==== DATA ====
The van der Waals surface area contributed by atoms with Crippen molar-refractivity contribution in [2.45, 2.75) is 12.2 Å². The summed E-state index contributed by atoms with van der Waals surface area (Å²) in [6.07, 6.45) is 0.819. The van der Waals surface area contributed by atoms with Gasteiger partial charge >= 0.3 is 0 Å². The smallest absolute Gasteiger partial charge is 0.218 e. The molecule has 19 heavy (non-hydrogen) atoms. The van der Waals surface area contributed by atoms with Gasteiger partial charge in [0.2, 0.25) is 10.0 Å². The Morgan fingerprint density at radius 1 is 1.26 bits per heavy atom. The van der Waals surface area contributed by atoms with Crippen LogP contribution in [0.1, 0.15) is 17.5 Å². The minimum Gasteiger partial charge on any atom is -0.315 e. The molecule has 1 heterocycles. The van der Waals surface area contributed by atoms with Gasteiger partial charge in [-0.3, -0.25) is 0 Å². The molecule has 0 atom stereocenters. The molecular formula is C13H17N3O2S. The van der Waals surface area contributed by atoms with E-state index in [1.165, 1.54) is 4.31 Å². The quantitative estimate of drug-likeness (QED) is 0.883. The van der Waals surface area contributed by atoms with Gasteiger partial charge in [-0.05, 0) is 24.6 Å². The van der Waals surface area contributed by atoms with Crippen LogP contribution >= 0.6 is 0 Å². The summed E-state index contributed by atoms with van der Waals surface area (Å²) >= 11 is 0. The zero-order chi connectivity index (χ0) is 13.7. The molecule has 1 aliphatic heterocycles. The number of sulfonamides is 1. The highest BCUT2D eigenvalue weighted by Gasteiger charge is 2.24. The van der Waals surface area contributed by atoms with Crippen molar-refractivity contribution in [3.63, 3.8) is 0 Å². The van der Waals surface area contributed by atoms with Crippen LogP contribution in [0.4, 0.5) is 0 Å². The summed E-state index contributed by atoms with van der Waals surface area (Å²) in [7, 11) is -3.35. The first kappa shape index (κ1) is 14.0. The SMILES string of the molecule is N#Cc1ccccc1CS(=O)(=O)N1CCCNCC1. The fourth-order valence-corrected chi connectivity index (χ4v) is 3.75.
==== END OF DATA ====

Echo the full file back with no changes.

The van der Waals surface area contributed by atoms with Crippen molar-refractivity contribution in [2.45, 2.75) is 12.2 Å². The summed E-state index contributed by atoms with van der Waals surface area (Å²) in [6.07, 6.45) is 0.819. The van der Waals surface area contributed by atoms with Gasteiger partial charge >= 0.3 is 0 Å². The smallest absolute Gasteiger partial charge is 0.218 e. The molecule has 19 heavy (non-hydrogen) atoms. The van der Waals surface area contributed by atoms with Gasteiger partial charge in [0.2, 0.25) is 10.0 Å². The Morgan fingerprint density at radius 1 is 1.26 bits per heavy atom. The van der Waals surface area contributed by atoms with Crippen LogP contribution in [0.1, 0.15) is 17.5 Å². The minimum Gasteiger partial charge on any atom is -0.315 e. The molecule has 1 heterocycles. The van der Waals surface area contributed by atoms with Gasteiger partial charge in [-0.3, -0.25) is 0 Å². The molecule has 0 atom stereocenters. The molecular formula is C13H17N3O2S. The van der Waals surface area contributed by atoms with E-state index in [1.165, 1.54) is 4.31 Å². The quantitative estimate of drug-likeness (QED) is 0.883. The van der Waals surface area contributed by atoms with Gasteiger partial charge in [-0.05, 0) is 24.6 Å². The van der Waals surface area contributed by atoms with Crippen LogP contribution >= 0.6 is 0 Å². The summed E-state index contributed by atoms with van der Waals surface area (Å²) >= 11 is 0. The zero-order chi connectivity index (χ0) is 13.7. The molecule has 1 aliphatic heterocycles. The number of sulfonamides is 1. The highest BCUT2D eigenvalue weighted by Gasteiger charge is 2.24. The van der Waals surface area contributed by atoms with Crippen molar-refractivity contribution in [3.63, 3.8) is 0 Å². The van der Waals surface area contributed by atoms with Crippen LogP contribution in [0.4, 0.5) is 0 Å². The summed E-state index contributed by atoms with van der Waals surface area (Å²) in [7, 11) is -3.35. The first kappa shape index (κ1) is 14.0. The SMILES string of the molecule is N#Cc1ccccc1CS(=O)(=O)N1CCCNCC1. The fourth-order valence-corrected chi connectivity index (χ4v) is 3.75.